Tibet (Day 11) – Hike to Tsabuk Hermitage 1 July 2009

Amala milking yakYak tent wake up call: yak snorting *very* close to the tent! We emerged in the pre-dawn mist to find Chotsomo tying up the calves so she could milk the mothers undisturbed (the bag contains salt which the yaks love). Soon Achi’s mother (left) came along and took over the milking, which she clearly does on a routine basis. After enjoying the ‘phe’ (baby yaks) and morning tea & coffee, we headed back along the river path, marveling as Chotsomo’s husband Tashi rode over the suspension bridge on his motorcycle.

hike startOur all-day hiking/picnic excursion to the cave where the founder of the Drikung Kagyu lineage became enlightened was with many of Achi’s family, and was a blast. We drove to the start of the ~8 mile hike, up the valley from the Guest House, all of us in the van, plus three motorcycles each with a rider also along. We actually had to get ‘permission’ about halfway up, because the area is popular for collecting tree grubs for sale to the Chinese – the nomads complain that the vehicles destroy the land.

chodrunThe ‘road’ became so rough (large stones) that I could hardly believe we were still going along in the van without dragging bottom, and finally we stopped and got out and began walking – at around 14,000′ elevation. The guys on cycles followed along, going up and back, trying to get us to ride, but it became a point of honor for most of us NOT to ride!! Those who came on the three cycles (6 family members) also carried the picnic stuff, including two thermoses – one of the ubiquitous milk tea (here’s Chodrun on the left), and one of butter tea.

achiThe valley we hiked up became very steep and narrow, with streams and little waterfalls running off sheer rock walls that became more picturesque at each turn. When we finally reached the hermitage and the cave, we crossed a sacred spring that turns 3 small-medium-larger prayer wheels (you can see them behind Achi on the right, with the hermitage directly above him). The valley opened out into very high, steep, sometimes rocky, pastures with yaks everywhere, herders, and a fence for milking perched precariously at a tilt.

We found a relatively flat spot below the stupa, boards were dragged from a construction pile, and out came blankets and this amazing lunch of the chapati-like breads (this time with onions AND yak meat), potatoes, hard-boiled eggs, hot sauce, and tea! lunchroom viewAfter lunch we hiked over to the hermitage for a short tour, and then across the *really* steep pasture to an even higher flat end of a ridge – Achi’s altimeter said 15,092 (but we know now that it is at least 500 feet too low!). climbWe were all huffing and puffing like crazy, gasping for air.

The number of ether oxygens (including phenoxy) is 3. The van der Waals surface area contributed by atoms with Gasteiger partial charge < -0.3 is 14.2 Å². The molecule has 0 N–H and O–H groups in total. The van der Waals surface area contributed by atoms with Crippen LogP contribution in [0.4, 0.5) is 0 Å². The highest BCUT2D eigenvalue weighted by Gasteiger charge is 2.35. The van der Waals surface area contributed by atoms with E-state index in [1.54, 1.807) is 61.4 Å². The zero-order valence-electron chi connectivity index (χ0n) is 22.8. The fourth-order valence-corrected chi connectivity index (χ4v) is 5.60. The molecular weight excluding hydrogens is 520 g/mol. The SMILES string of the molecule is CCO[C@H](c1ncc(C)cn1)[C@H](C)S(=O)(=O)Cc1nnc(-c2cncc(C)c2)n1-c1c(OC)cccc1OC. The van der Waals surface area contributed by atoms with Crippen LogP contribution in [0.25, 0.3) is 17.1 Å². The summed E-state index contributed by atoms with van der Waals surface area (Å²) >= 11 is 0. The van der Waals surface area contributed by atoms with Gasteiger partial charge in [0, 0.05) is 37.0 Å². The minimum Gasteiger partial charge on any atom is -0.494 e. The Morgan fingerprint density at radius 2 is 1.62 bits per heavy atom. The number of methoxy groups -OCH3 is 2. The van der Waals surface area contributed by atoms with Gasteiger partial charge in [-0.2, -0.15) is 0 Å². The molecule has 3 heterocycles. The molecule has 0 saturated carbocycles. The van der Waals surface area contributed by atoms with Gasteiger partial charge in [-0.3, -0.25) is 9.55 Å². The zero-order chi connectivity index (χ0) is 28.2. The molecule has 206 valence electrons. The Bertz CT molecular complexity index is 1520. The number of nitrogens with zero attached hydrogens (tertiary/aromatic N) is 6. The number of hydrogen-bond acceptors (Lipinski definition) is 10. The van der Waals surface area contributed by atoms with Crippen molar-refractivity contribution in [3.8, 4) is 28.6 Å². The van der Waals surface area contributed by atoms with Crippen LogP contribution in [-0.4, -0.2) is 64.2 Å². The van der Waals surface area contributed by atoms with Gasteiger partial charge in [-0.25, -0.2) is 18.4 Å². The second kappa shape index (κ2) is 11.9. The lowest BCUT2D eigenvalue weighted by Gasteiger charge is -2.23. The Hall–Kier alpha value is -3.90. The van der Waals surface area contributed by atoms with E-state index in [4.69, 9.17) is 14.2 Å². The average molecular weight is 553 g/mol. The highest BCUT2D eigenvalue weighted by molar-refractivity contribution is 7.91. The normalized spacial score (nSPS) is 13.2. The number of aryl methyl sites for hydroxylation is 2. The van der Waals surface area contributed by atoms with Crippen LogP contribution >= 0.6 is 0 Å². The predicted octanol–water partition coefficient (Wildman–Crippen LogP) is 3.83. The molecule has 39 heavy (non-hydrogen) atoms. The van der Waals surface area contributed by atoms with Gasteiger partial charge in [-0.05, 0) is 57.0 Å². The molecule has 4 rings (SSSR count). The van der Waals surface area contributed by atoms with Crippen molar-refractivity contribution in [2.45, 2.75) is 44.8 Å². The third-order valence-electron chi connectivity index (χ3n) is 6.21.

We recovered (sort of), thanks to leg massages from Chodrun, Yulo and Tashi!, and thoroughly enjoyed the view, watching several of the guys digging in the hillside for those valuable grubs, and watching a huge eagle (?) soar over us, checking us out. We then headed down and across to the hermitage, again traversing across an equally steep incline to the sparsely-furnished cave – it was incredible. I can’t imagine living in such a place for several years. We yet again hairpin switch-backed down to the road, passing the source of the sacred spring.

yuloThroughout all this tramping around on the steep hillsides, Achi’s niece Yulo adopted me and held my hand to keep me from falling. (Here she is on the left with her braids down…we learned that both women and men blacken their gray hair, and the young women add extensions to their braids!) We had some good laughs trying to understand each other, as neither of us spoke the other’s language. As we headed back down the rocky road, I finally agreed to hitch a short ride on the motorcycle with Tashi driving; great fun! At the bottom near the van, we all sat around on blankets in a light rain, drinking beer and tea and laughing, like it was the most normal thing to be doing in the world! Achi informed us that this day was more ‘training’ for what was to come day after tomorrow…